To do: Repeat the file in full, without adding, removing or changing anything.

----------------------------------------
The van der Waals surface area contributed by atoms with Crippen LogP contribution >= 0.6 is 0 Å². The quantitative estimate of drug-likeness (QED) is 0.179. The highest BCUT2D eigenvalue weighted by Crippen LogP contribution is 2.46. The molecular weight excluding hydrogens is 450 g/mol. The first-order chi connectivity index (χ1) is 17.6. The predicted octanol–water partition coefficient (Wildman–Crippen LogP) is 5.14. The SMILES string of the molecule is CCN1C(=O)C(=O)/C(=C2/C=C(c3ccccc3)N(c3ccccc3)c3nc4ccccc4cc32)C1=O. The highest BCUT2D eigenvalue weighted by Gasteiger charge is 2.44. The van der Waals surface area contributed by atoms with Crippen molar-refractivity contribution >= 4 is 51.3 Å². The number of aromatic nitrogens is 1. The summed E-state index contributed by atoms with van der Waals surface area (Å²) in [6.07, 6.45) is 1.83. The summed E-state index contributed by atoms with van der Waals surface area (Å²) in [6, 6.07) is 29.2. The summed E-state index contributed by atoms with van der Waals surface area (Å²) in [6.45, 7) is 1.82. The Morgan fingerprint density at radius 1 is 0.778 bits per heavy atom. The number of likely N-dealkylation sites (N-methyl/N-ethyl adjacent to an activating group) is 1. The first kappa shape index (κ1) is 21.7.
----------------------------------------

The van der Waals surface area contributed by atoms with Crippen LogP contribution >= 0.6 is 0 Å². The quantitative estimate of drug-likeness (QED) is 0.179. The highest BCUT2D eigenvalue weighted by Crippen LogP contribution is 2.46. The molecular weight excluding hydrogens is 450 g/mol. The first-order chi connectivity index (χ1) is 17.6. The predicted octanol–water partition coefficient (Wildman–Crippen LogP) is 5.14. The SMILES string of the molecule is CCN1C(=O)C(=O)/C(=C2/C=C(c3ccccc3)N(c3ccccc3)c3nc4ccccc4cc32)C1=O. The highest BCUT2D eigenvalue weighted by Gasteiger charge is 2.44. The van der Waals surface area contributed by atoms with Crippen molar-refractivity contribution >= 4 is 51.3 Å². The number of aromatic nitrogens is 1. The summed E-state index contributed by atoms with van der Waals surface area (Å²) in [6.07, 6.45) is 1.83. The summed E-state index contributed by atoms with van der Waals surface area (Å²) in [6, 6.07) is 29.2. The summed E-state index contributed by atoms with van der Waals surface area (Å²) in [6.45, 7) is 1.82. The Morgan fingerprint density at radius 1 is 0.778 bits per heavy atom. The number of likely N-dealkylation sites (N-methyl/N-ethyl adjacent to an activating group) is 1. The first kappa shape index (κ1) is 21.7.